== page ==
Updated second edition examining how the real estate industry and federal housing policy have facilitated the development of racial residential segregation.

Traditional explanations of metropolitan development and urban racial segregation have emphasized the role of consumer demand and market dynamics. In the first edition of Race, Real Estate, and Uneven Development Kevin Fox Gotham reexamined the assumptions behind these explanations and offered a provocative new thesis. Using the Kansas City metropolitan area as a case study, Gotham provided both quantitative and qualitative documentation of the role of the real estate industry and the Federal Housing Administration, demonstrating how these institutions have promulgated racial residential segregation and uneven development. Gotham challenged contemporary explanations while providing fresh insights into the racialization of metropolitan space, the interlocking dimensions of class and race in metropolitan development, and the importance of analyzing housing as a system of social stratification. In this second edition, he includes new material that explains the racially unequal impact of the subprime real estate crisis that began in late 2007, and explains why racial disparities in housing and lending remain despite the passage of fair housing laws and antidiscrimination statutes.

Praise for the First Edition

“This work challenges the notion that demographic change and residential patterns are ‘natural’ or products of free market choices … [it] contributes greatly to our understanding of how real estate interests shaped the hyper-segregation of American cities, and how government agencies[,] including school districts, worked in tandem to further demark the separate and unequal worlds in metropolitan life.” — H-Net Reviews (H-Education)

“A hallmark of this book is its fine-grained analysis of just how specific activities of realtors, the FHA program, and members of the local school board contributed to the residential segregation of blacks in twentieth century urban America. A process Gotham labels the ‘racialization of urban space’—the social construction of urban neighborhoods that links race, place, behavior, culture, and economic factors—has led white residents, realtors, businessmen, bankers, land developers, and school board members to act in ways that restricted housing for blacks to specific neighborhoods in Kansas City, as well as in other cities.” — Philip Olson, University of Missouri–Kansas City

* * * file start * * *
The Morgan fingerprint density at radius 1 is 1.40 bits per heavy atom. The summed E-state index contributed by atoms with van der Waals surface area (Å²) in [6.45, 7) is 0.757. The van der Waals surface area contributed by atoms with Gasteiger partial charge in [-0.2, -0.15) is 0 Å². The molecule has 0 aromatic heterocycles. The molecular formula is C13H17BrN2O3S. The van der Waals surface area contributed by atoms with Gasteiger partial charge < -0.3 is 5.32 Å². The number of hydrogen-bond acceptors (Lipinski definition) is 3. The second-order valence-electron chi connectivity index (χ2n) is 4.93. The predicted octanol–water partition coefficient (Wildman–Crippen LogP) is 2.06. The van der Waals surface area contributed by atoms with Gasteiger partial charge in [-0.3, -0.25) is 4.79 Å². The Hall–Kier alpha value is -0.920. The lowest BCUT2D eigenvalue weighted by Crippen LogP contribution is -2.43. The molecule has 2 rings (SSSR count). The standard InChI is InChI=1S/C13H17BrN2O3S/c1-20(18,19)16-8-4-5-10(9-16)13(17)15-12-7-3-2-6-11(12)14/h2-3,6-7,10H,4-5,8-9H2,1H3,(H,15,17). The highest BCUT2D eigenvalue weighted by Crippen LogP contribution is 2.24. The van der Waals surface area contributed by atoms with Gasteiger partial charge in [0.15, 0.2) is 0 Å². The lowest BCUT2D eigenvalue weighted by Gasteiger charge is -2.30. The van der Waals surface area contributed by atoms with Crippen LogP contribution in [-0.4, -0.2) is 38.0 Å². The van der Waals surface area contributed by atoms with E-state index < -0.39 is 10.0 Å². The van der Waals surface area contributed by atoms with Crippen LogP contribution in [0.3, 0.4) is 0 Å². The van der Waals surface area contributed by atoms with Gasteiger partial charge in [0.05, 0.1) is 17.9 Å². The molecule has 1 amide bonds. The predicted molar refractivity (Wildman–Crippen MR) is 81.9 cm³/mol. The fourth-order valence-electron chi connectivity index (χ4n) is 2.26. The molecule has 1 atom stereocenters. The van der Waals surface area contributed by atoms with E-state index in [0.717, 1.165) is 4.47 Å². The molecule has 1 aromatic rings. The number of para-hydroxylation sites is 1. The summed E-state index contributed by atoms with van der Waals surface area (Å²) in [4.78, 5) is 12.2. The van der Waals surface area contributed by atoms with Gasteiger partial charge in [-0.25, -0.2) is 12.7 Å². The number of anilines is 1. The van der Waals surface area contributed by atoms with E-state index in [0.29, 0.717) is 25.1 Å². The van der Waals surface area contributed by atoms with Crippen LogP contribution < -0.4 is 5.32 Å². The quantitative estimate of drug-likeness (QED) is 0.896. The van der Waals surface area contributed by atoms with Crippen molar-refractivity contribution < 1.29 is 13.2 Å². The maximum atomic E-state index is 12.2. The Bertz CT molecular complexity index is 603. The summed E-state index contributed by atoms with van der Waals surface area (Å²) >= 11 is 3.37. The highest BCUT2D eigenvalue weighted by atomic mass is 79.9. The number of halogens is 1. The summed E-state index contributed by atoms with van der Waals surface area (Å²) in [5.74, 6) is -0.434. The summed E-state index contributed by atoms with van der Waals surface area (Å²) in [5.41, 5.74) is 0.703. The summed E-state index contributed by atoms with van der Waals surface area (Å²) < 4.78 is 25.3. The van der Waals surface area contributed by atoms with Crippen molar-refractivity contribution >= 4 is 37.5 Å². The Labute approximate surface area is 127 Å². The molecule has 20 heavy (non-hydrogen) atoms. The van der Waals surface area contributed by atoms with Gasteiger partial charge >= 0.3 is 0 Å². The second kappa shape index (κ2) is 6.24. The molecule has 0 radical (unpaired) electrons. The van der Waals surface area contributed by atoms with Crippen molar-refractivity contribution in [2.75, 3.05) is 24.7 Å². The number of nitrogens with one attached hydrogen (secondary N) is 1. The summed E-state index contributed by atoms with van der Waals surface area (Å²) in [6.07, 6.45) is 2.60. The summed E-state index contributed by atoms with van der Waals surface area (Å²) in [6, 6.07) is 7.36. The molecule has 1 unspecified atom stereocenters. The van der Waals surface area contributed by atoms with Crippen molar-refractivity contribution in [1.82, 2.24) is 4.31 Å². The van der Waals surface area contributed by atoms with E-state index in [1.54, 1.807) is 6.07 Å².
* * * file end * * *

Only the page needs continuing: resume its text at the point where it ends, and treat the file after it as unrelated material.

“This is a book which is greatly needed in the field. Gotham integrates, using historical data, the involvement of the real estate industry and the collusion of the federal government in the manufacturing of racially biased housing practices. His work advances the struggle for civil rights by showing that solving the problem of racism is not as simple as banning legal discrimination, but rather needs to address the institutional practices at all levels of the real estate industry.” — Talmadge Wright, author of Out of Place: Homeless Mobilizations, Subcities, and Contested Landscapes
"Millions of foreclosed homes and abandoned buildings on one hand; millions of Americans desperate for decent shelter on the other. Hannah Dobbz makes the necessary addition of resources and needs in a book that is both a brilliant history of squatting in the USA and a template for the next stage of the Occupy movement.--Mike Davis, author of Planet of Slums and Buda's Wagon

How does "property" fit into designs for an equitable society? Nine-tenths of the Law examines the history of squatting and property struggles in the United States, from colonialism to twentieth century urban squatting and the foreclosure crisis of the late 2000s, and how such resistance movements shape the law. Stories from our most hard-hit American cities show that property is truly in crisis:

One in five homes in Buffalo, NY, are abandoned.Our national housing vacancy rate is 14 percent. If we gave a house to every homeless person in the United States two-thirds of that stock would remain empty.In May of 2011, one in every 103 homes in Nevada was in foreclosure.

Nine-tenths of the Law expands our understanding of property law and highlights recent tactics like creative squatting ventures and the use of adverse possession to claim title to vacant homes. Hannah Dobbz unveils the tangled relationship Americans have always had in creating and sustaining healthy communities.

Hannah Dobbz is a writer, editor, filmmaker, and former squatter. In 2007 she produced a film about squatters in the Bay Area called Shelter. The film has screened widely at universities, bookstores, and community spaces, including the 2009 Three Rivers Film Festival in Pittsburgh, Pennsylvania.


The National Book Award winning history of how racist ideas were created, spread, and deeply rooted in American society.